Thursday, February 13, 2014

John Williams & The Tick Tocks - Operation Heartache (Sansu 459)



Operation Heartache

Back in 1976, I experienced my first Mardi Gras in New Orleans. I would never be the same.

As I've mentioned before, The Meters' They All Ask'd For You was the Carnival Song that year, and you heard it everywhere you went. As soon as I got back home to New York, I went out and bought the album that single was taken from, Fire On The Bayou. When I saw the Meters live at The Bottom Line shortly after that, there was no turning back, I was hooked on 'Dat Fonk!.

My friend Bernie (all-knowing and all-wise) then turned me on to an album called The Wild Tchoupitoulas, which featured The Meters along with Aaron, Charles and Cyril Neville (an album that would foreshadow the formation of The Neville Brothers a year later). The phenomenal opening cut on that record was about a slain Mardi Gras Indian Chief who 'died on the battlefield', Brother John.

Now seriously on the trail of all things New Orleans, a few years later I bought an import LP named Sehorn's Soul Farm. I don't think I can adequately explain what that record did to me. It cracked me open like an egg... I never knew this kind of music existed, man. The album focused on Allen Toussaint (who had produced the two aforementioned albums) and the mid-sixties Sansu, Deesu and Tou-Sea 45s he produced (according to a guy named John Broven, who had written the liner notes) "...in Cosimo Matassa's now defunct studio in the French Quarter."

One of the best tracks on that album, Blues, Tears and Sorrow, was by someone I had never heard of named John Williams. I played it over and over...

When the selfsame John Broven asked me to work with him on The Cosimo Code Project many years later, it was the sheer power of that music that convinced me I had to accept. There are those that say "Oh, that Cosimo Code thing ate Red Kelly..." and maybe they're right. I have devoted countless hours to the site (just ask my wife!) but, in many ways, it has been its own reward. Never more so than when we were asked to host John Williams' life story as told by his daughter Deborah. Talk about the interconnectedness of all things!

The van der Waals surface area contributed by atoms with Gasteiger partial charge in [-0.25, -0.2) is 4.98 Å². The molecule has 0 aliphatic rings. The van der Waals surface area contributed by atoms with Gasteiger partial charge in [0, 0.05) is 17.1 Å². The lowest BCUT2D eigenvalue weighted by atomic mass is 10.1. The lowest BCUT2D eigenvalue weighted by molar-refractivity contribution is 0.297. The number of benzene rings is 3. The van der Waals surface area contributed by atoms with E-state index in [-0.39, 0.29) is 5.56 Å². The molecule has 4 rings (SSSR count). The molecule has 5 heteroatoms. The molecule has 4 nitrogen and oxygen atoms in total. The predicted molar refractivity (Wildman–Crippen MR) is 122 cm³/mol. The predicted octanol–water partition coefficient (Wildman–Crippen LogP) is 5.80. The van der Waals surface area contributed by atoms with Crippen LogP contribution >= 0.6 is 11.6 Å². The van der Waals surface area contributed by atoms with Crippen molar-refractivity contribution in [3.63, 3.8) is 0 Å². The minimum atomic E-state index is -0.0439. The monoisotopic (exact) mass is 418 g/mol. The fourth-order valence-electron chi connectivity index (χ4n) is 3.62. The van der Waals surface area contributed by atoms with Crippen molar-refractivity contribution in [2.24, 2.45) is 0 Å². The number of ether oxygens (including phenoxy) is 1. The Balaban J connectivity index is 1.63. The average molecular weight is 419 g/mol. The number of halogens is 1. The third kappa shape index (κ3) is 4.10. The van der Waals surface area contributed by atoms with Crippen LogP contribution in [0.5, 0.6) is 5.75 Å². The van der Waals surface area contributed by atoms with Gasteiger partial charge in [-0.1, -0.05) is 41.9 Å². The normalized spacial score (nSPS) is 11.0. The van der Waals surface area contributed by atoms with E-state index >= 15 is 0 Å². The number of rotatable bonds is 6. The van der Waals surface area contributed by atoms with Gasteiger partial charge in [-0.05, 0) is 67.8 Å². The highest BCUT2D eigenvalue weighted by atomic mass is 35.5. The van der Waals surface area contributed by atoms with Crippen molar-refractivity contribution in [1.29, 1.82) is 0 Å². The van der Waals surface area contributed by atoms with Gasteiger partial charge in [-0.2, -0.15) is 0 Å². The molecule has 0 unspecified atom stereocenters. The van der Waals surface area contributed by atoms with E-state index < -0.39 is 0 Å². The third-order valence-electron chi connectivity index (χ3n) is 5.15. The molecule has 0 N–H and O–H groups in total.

I don't want to spoil the story for you (I'd much rather that you read it for yourself), but as it turns out, John was adopted by a street-performing Gospel singer named Adelle Williams when he was only five days old. Steeped in the music, his mother told him "You are meant to sing!" While still a teenager, he was picked up by Huey 'Piano' Smith to lead his Clowns on the eternal Rocking Pneumonia & The Boogie Woogie Flu. Once The Clowns broke up (for one reason or another) John formed his own group out of the ashes and called them The Tick Tocks. An absolute fixture at The Dew Drop Inn, they were wildly popular for their antics on stage. After a couple of 45s in the early sixties for Bobby Robinson that withered on the vine, Bobby's erstwhile partner Marshall Sehorn signed them to Sansu, a new venture he had formed with Allen Toussaint. According to Mr. Fine Wine, Toussaint and Williams were old friends, who had some kind of 'trampoline and high-diving acrobatic act together...' Imagine?